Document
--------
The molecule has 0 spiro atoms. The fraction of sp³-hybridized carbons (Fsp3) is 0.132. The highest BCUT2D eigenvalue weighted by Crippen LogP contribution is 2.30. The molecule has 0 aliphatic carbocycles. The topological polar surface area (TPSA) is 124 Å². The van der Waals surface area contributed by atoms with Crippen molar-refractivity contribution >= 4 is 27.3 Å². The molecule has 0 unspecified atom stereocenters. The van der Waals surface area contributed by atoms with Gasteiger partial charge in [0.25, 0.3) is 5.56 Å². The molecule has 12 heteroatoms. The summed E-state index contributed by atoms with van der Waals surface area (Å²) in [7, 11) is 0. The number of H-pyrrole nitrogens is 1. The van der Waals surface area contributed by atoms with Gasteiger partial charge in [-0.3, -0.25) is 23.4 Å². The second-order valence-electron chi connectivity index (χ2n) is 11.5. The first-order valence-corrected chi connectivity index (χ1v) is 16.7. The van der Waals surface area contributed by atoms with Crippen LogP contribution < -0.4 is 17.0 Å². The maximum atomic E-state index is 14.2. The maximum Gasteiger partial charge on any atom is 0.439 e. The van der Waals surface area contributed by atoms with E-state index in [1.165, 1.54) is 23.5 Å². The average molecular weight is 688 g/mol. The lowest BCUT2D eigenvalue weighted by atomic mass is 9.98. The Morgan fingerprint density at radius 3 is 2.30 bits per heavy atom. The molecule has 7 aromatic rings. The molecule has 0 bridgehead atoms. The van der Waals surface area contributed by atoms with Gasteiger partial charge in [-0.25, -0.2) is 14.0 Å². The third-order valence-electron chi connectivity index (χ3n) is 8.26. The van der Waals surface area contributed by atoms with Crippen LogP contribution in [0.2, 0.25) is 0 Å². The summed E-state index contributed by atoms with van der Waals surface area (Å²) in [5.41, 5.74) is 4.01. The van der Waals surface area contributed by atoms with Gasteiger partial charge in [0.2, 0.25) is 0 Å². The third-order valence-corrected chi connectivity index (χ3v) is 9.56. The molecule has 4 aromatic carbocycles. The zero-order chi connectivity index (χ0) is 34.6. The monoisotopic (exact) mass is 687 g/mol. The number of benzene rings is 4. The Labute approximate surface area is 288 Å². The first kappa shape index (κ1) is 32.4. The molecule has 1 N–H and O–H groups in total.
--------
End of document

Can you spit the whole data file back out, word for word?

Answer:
The molecule has 0 spiro atoms. The fraction of sp³-hybridized carbons (Fsp3) is 0.132. The highest BCUT2D eigenvalue weighted by Crippen LogP contribution is 2.30. The molecule has 0 aliphatic carbocycles. The topological polar surface area (TPSA) is 124 Å². The van der Waals surface area contributed by atoms with Crippen molar-refractivity contribution >= 4 is 27.3 Å². The molecule has 0 unspecified atom stereocenters. The van der Waals surface area contributed by atoms with Gasteiger partial charge in [0.25, 0.3) is 5.56 Å². The molecule has 12 heteroatoms. The summed E-state index contributed by atoms with van der Waals surface area (Å²) in [7, 11) is 0. The number of H-pyrrole nitrogens is 1. The van der Waals surface area contributed by atoms with Gasteiger partial charge in [-0.3, -0.25) is 23.4 Å². The second-order valence-electron chi connectivity index (χ2n) is 11.5. The first-order valence-corrected chi connectivity index (χ1v) is 16.7. The van der Waals surface area contributed by atoms with Crippen LogP contribution < -0.4 is 17.0 Å². The maximum atomic E-state index is 14.2. The maximum Gasteiger partial charge on any atom is 0.439 e. The van der Waals surface area contributed by atoms with E-state index in [1.165, 1.54) is 23.5 Å². The average molecular weight is 688 g/mol. The lowest BCUT2D eigenvalue weighted by atomic mass is 9.98. The Morgan fingerprint density at radius 3 is 2.30 bits per heavy atom. The molecule has 7 aromatic rings. The molecule has 0 bridgehead atoms. The van der Waals surface area contributed by atoms with Gasteiger partial charge in [-0.25, -0.2) is 14.0 Å². The third-order valence-electron chi connectivity index (χ3n) is 8.26. The van der Waals surface area contributed by atoms with Crippen LogP contribution in [0.2, 0.25) is 0 Å². The summed E-state index contributed by atoms with van der Waals surface area (Å²) in [5.41, 5.74) is 4.01. The van der Waals surface area contributed by atoms with Gasteiger partial charge in [0.2, 0.25) is 0 Å². The third-order valence-corrected chi connectivity index (χ3v) is 9.56. The molecule has 4 aromatic carbocycles. The zero-order chi connectivity index (χ0) is 34.6. The monoisotopic (exact) mass is 687 g/mol. The number of benzene rings is 4. The Labute approximate surface area is 288 Å². The first kappa shape index (κ1) is 32.4. The molecule has 1 N–H and O–H groups in total.